I have had the pleasure of reading and reviewing a number of Apex Publications books lately, and I’m thrilled to have Managing Editor and the owner of Apex Publications, Jason Sizemore, visiting today! He’s going to tell us all a bit more about Apex and his roles in the company.
Welcome to Books, Bones & Buffy, Jason! I’m so pleased to have you here. I’ve enjoyed so many titles from Apex Books, and it’s a pleasure to be able to ask you some questions. Tell us about your role at Apex Publications. Do you wear more than one hat?
Apex has three primary villains (me, senior editor Janet Harriett, and marketing/social media editor Lesley Conner) and a whole army of beloved minions. Typically, when I share this information, I’m met with surprise that we’re such a small company. And I take such surprise as a great compliment!
Being a small (dare I say…tiny?) business, this necessitates all of us wearing different hats. I edit. I design books (not the covers…those I have done professionally). I run our websites. So on and so forth.
Your co-editor is Eugene Johnson. Can you explain your roles and how co-editors work together to create a story anthology?
In our case, we agreed on the anthology theme and came up with a list of writers we would like to see tackle the theme. Both editors had to thumbs up any story that went into the book. From the artwork to the editing, it was a very collaborative process.
How did the idea of Appalachian Undead and Mountain Dead come about?
Eugene and I are both Appalachian boys (he’s from West Virginia, I’m from eastern Kentucky). We both love zombie fiction. It felt like a good combination for us to present to readers.
What is the most challenging part of editing a story collection?
I would say finding the right tone for the story collection as a whole. For any anthology, you’re going to have a set of stories good enough to make it into the book, but for various reasons won’t. In the case of Appalachian Undead, we wanted this to be a serious horror anthology, but not dark. So we needed a balance of occasional humor mixed in with the gore and scares.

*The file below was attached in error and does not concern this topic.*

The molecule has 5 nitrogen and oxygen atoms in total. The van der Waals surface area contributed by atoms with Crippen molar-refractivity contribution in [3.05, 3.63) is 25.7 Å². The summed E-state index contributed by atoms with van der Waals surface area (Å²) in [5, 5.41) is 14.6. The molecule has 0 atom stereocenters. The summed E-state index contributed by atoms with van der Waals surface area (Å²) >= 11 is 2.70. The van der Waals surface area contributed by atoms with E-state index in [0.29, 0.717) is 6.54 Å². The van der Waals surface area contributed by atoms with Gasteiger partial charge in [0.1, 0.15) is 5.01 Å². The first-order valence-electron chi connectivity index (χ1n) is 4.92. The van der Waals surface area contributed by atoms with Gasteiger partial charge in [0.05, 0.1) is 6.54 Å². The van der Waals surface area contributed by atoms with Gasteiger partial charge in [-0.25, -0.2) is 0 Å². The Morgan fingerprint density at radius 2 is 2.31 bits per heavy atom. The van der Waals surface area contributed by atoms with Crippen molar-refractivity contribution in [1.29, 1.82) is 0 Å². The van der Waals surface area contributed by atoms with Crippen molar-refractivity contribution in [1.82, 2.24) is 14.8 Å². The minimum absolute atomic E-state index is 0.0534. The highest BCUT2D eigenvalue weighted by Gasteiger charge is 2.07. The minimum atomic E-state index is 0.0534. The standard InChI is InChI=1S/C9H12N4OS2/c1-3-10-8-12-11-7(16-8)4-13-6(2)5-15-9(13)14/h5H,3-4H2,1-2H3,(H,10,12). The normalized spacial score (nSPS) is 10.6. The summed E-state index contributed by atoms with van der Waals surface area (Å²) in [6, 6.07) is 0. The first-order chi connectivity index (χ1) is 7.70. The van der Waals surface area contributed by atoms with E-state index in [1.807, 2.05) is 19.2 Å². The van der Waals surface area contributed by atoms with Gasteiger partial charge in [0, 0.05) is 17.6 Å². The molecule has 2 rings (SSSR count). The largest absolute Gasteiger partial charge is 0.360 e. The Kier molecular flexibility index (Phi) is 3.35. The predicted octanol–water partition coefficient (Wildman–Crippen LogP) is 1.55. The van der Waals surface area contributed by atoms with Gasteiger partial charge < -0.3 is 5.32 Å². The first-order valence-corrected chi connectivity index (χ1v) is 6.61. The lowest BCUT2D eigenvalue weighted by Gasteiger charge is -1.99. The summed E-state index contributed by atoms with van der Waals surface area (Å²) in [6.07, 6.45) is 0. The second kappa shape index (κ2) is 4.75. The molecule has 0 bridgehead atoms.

These collections contain stories by both new and seasoned authors. Was it difficult to find a balance between the two?
We went into the project knowing we wanted a mix of seasoned pros and new blood. We also wanted to attain an equal balance of male/female (though this is hard to dictate as we’re at the mercy of the quality of the stories submitted). Finally, even though the theme was Appalachia, we did want writers with different perspectives to be represented.
It is much easier attaining a balance of new versus established.
You are also the publisher and executive editor at Apex Magazine. Can you give us some background on this online magazine and tell us how the two companies fit together?
Apex Magazine is a short fiction zine of science fiction, fantasy, and horror. Much of what we publish leans toward magic realism, new weird, and darker SF and fantasy. We’ve had the honor of being nominated for the Hugo Award the past two years! You can read the zine for free at http://www.apex-magazine.com.
The magazine is a separate entity from the book side of the company. Although we do run ads for Apex Publications in Apex Magazine and sometimes reprint authors from our book line, the zine is not a platform to promote the books. It is a separate piece of genre tastiness all its own.
Do you have any advice for writers who may want to submit stories or novels to Apex?
Apex Magazine is generally open to submissions nine months of every year. Our guidelines page is: http://www.apex-magazine.com/submission-guidelines/.
Our book line won’t be open to submissions for the next six months. We have a backlist of inventory that we need to publish before we take on anything new. Sorry!
Can you give us an idea of what’s next at Apex Books?
Coming soon is The Book of Apex: Volume 4 of Apex Magazine. This is an anthology that collects all the original fiction published in issues 30 through 44 of Apex Magazine into one print book.
After that, we have a novel from J.M. McDermott titled Maze…it is a hard one to categorize…certainly weird, dark, and spec-fic.
My readers would like to get to know you better. Please tell us three things about you that can’t be found on the website.
- I was once featured in the Wall Street Journal for my love of pumpkin spice latte. Being the hipster that I am, I’m starting to stick my nose up at the spice and am considering other coffee options. Maybe your readers will have some suggestions?
- I was kicked out of high school English class because I answered “Dr. Seuss” when the teacher asked me who my least favorite writer was. I learned a hard lesson that day—don’t disrespect Dr. Seuss!
- George Romero said to me “You would make a great zombie, you know that?” Sometimes it is difficult being so fair-skinned.
Born the son of an unemployed coal miner in a tiny Kentucky Appalachian villa named Big Creek (population 400), Jason fought his way out of the hills to the big city of Lexington. He attended Transylvania University (real school with its own vampire) and received a degree in computer science. Since 2004, he has owned and operated Apex Publications. He is the editor of five anthologies, a Stoker Award loser, an occasional writer, and usually can be found wandering the halls of hotel conventions seeking friends and free food.
Awesome interview, Jason! Thank you so much for stopping by!